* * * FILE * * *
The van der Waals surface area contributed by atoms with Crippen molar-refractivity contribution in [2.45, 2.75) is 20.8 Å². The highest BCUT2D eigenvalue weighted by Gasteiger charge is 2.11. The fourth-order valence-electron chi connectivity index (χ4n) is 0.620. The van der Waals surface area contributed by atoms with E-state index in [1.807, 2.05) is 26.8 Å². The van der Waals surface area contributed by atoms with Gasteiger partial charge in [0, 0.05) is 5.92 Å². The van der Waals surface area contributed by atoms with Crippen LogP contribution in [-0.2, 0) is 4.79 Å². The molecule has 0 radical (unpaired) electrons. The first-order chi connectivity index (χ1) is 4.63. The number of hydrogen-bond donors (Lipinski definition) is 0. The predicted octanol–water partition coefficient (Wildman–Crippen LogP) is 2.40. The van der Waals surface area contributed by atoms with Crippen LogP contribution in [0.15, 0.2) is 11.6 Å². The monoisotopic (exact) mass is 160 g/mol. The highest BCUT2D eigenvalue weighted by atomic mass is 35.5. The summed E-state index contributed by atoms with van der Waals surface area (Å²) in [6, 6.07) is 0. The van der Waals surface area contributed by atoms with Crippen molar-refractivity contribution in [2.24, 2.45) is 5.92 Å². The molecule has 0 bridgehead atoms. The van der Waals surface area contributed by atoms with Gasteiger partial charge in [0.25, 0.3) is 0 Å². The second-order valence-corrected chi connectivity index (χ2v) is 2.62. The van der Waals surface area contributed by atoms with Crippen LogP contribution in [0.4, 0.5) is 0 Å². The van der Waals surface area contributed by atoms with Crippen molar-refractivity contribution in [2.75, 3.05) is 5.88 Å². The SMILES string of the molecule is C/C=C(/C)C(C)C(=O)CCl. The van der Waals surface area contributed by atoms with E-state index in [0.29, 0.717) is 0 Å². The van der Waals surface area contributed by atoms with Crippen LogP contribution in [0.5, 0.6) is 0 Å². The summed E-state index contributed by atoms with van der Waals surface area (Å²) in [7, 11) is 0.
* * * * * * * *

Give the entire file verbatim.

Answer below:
The van der Waals surface area contributed by atoms with Crippen molar-refractivity contribution in [2.45, 2.75) is 20.8 Å². The highest BCUT2D eigenvalue weighted by Gasteiger charge is 2.11. The fourth-order valence-electron chi connectivity index (χ4n) is 0.620. The van der Waals surface area contributed by atoms with E-state index in [1.807, 2.05) is 26.8 Å². The van der Waals surface area contributed by atoms with Gasteiger partial charge in [0, 0.05) is 5.92 Å². The van der Waals surface area contributed by atoms with Crippen LogP contribution in [-0.2, 0) is 4.79 Å². The molecule has 0 radical (unpaired) electrons. The first-order chi connectivity index (χ1) is 4.63. The number of hydrogen-bond donors (Lipinski definition) is 0. The predicted octanol–water partition coefficient (Wildman–Crippen LogP) is 2.40. The van der Waals surface area contributed by atoms with Crippen LogP contribution in [0.15, 0.2) is 11.6 Å². The monoisotopic (exact) mass is 160 g/mol. The highest BCUT2D eigenvalue weighted by atomic mass is 35.5. The summed E-state index contributed by atoms with van der Waals surface area (Å²) in [6, 6.07) is 0. The van der Waals surface area contributed by atoms with Crippen molar-refractivity contribution in [2.24, 2.45) is 5.92 Å². The molecule has 0 bridgehead atoms. The van der Waals surface area contributed by atoms with Gasteiger partial charge in [0.25, 0.3) is 0 Å². The second-order valence-corrected chi connectivity index (χ2v) is 2.62. The van der Waals surface area contributed by atoms with Crippen LogP contribution in [0.4, 0.5) is 0 Å². The van der Waals surface area contributed by atoms with Crippen molar-refractivity contribution in [2.75, 3.05) is 5.88 Å². The SMILES string of the molecule is C/C=C(/C)C(C)C(=O)CCl. The van der Waals surface area contributed by atoms with E-state index in [0.29, 0.717) is 0 Å². The van der Waals surface area contributed by atoms with Crippen LogP contribution in [0.5, 0.6) is 0 Å². The summed E-state index contributed by atoms with van der Waals surface area (Å²) in [7, 11) is 0.